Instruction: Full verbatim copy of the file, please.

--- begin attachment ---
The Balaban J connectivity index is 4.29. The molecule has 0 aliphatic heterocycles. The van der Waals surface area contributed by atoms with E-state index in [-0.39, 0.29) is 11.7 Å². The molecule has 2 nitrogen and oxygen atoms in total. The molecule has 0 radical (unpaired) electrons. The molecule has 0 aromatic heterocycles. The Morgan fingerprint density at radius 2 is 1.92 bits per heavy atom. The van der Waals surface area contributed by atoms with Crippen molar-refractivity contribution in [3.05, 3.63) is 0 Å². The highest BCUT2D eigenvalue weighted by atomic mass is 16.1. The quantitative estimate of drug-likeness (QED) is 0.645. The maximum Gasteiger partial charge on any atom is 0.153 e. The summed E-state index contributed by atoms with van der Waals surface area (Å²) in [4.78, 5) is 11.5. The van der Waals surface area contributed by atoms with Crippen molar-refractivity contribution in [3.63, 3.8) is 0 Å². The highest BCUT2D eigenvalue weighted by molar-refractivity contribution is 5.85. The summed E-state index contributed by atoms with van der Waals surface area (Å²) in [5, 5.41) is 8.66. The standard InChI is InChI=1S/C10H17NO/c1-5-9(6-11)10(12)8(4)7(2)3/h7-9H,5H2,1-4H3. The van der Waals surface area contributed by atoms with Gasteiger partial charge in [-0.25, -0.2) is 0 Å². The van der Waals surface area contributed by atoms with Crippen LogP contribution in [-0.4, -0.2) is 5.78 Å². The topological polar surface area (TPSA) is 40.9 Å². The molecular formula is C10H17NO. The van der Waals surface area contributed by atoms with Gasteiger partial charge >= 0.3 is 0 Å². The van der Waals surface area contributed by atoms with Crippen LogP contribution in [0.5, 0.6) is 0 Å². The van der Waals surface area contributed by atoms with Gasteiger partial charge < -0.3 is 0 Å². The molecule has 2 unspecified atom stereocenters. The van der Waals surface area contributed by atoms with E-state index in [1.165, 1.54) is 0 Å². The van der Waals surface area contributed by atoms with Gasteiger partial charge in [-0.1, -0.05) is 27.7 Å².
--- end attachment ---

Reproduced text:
The Balaban J connectivity index is 4.29. The molecule has 0 aliphatic heterocycles. The van der Waals surface area contributed by atoms with E-state index in [-0.39, 0.29) is 11.7 Å². The molecule has 2 nitrogen and oxygen atoms in total. The molecule has 0 radical (unpaired) electrons. The molecule has 0 aromatic heterocycles. The Morgan fingerprint density at radius 2 is 1.92 bits per heavy atom. The van der Waals surface area contributed by atoms with Crippen molar-refractivity contribution in [3.05, 3.63) is 0 Å². The highest BCUT2D eigenvalue weighted by atomic mass is 16.1. The quantitative estimate of drug-likeness (QED) is 0.645. The maximum Gasteiger partial charge on any atom is 0.153 e. The summed E-state index contributed by atoms with van der Waals surface area (Å²) in [4.78, 5) is 11.5. The van der Waals surface area contributed by atoms with Crippen molar-refractivity contribution in [3.63, 3.8) is 0 Å². The highest BCUT2D eigenvalue weighted by molar-refractivity contribution is 5.85. The summed E-state index contributed by atoms with van der Waals surface area (Å²) in [5, 5.41) is 8.66. The standard InChI is InChI=1S/C10H17NO/c1-5-9(6-11)10(12)8(4)7(2)3/h7-9H,5H2,1-4H3. The van der Waals surface area contributed by atoms with Gasteiger partial charge in [-0.25, -0.2) is 0 Å². The van der Waals surface area contributed by atoms with Crippen LogP contribution in [-0.4, -0.2) is 5.78 Å². The topological polar surface area (TPSA) is 40.9 Å². The molecular formula is C10H17NO. The van der Waals surface area contributed by atoms with Gasteiger partial charge >= 0.3 is 0 Å². The van der Waals surface area contributed by atoms with Crippen LogP contribution in [0.5, 0.6) is 0 Å². The van der Waals surface area contributed by atoms with Gasteiger partial charge < -0.3 is 0 Å². The molecule has 2 unspecified atom stereocenters. The van der Waals surface area contributed by atoms with E-state index in [1.165, 1.54) is 0 Å². The van der Waals surface area contributed by atoms with Gasteiger partial charge in [-0.1, -0.05) is 27.7 Å².